Individuals warmup with light, careful ROM or stretching exercises before class starts. Move around to create a sense of freedom in your muscles and joints. Do something that makes you feel slightly flushed and increases your heart rate and breathing rate a little bit.
After we bow in the entire group will warm-up with about 20 minutes of ukemi (falling/rolling) and sport-specific activities. For safety reasons we almost never practice standing judo and groundwork on the same mat at the same time so I have two slightly different warmups depending on whether it is tachiwaza (standing judo) night or newaza (groundwork) night.
- tachiwaza warmup - rock on back, rock&slap, rock&flop, fish flops, kneeling forward rolls, seated back rolls, kneesavers, drinking bird, footsweep to control
- newaza warmup - rock on back, rock&slap, rock&flop, fish flops, kneeling forward rolls, seated back rolls, shrimping forward and back, shrimp w/ feet on uke, knee-in knee-out, push-backs, x-crawl
After the sport-specific warmup, There is an instruction time.
- If it is tachiwaza night we'll do a few minutes of nagekomi (trading throws) focussed on one of the first few techniques that I consider to be foundational. Then we'll do a few more minutes on a more advanced technique - either someone's tokuiwaza (favorite technique) or a rank requirement.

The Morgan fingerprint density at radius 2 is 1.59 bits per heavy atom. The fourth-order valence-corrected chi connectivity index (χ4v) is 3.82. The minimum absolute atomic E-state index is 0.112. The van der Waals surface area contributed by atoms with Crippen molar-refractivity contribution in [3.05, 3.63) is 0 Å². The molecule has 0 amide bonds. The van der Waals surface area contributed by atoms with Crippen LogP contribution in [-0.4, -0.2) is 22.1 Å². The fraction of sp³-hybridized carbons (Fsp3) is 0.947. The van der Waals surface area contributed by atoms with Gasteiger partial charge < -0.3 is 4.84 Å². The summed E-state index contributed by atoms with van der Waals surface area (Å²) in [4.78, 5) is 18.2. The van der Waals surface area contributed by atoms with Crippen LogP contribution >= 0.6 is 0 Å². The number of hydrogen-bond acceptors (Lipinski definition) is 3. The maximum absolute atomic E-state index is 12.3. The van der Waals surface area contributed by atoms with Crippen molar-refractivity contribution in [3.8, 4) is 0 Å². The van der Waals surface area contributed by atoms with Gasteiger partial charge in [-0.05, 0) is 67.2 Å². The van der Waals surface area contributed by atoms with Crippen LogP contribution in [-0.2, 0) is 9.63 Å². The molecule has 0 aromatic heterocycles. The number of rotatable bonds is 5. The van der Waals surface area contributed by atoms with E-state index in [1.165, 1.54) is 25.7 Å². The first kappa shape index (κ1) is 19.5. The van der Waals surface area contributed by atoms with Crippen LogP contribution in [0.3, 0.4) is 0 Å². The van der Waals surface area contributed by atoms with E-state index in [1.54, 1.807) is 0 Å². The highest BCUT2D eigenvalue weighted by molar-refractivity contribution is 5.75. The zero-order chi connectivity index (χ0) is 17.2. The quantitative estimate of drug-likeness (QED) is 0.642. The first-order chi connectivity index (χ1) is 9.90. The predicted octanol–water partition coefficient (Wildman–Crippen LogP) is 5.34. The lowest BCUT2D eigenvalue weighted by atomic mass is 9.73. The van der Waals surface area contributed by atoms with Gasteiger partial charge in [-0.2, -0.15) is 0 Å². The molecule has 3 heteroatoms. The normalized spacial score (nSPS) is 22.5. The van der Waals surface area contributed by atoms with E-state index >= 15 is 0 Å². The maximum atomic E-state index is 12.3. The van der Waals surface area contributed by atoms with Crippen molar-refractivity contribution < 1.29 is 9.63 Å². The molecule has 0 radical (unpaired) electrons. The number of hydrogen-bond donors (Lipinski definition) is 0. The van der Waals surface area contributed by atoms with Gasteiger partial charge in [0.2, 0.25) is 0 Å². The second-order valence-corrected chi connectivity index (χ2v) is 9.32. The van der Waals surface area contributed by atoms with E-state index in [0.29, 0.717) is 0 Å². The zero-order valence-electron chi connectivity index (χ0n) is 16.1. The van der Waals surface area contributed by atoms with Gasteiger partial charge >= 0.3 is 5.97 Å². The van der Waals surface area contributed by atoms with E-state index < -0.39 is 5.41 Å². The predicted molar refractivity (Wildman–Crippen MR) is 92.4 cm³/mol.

- If it is newaza night, we'll do a few minutes of something that comes from or happens in the basic clock cycle (uki-kesa-mune-ushirokesa-tate...). Then we'll do something fun or curious or a rank requirement.
Then it is randori (free play) time. For 1/3 of each class (or longer), we should be doing sparring, drills, or exercises that involve some sort of resistance, free flow, unstructured play, or unpredictability. This is not shiai (competition) - but more like a musical jam session or a game of catch.
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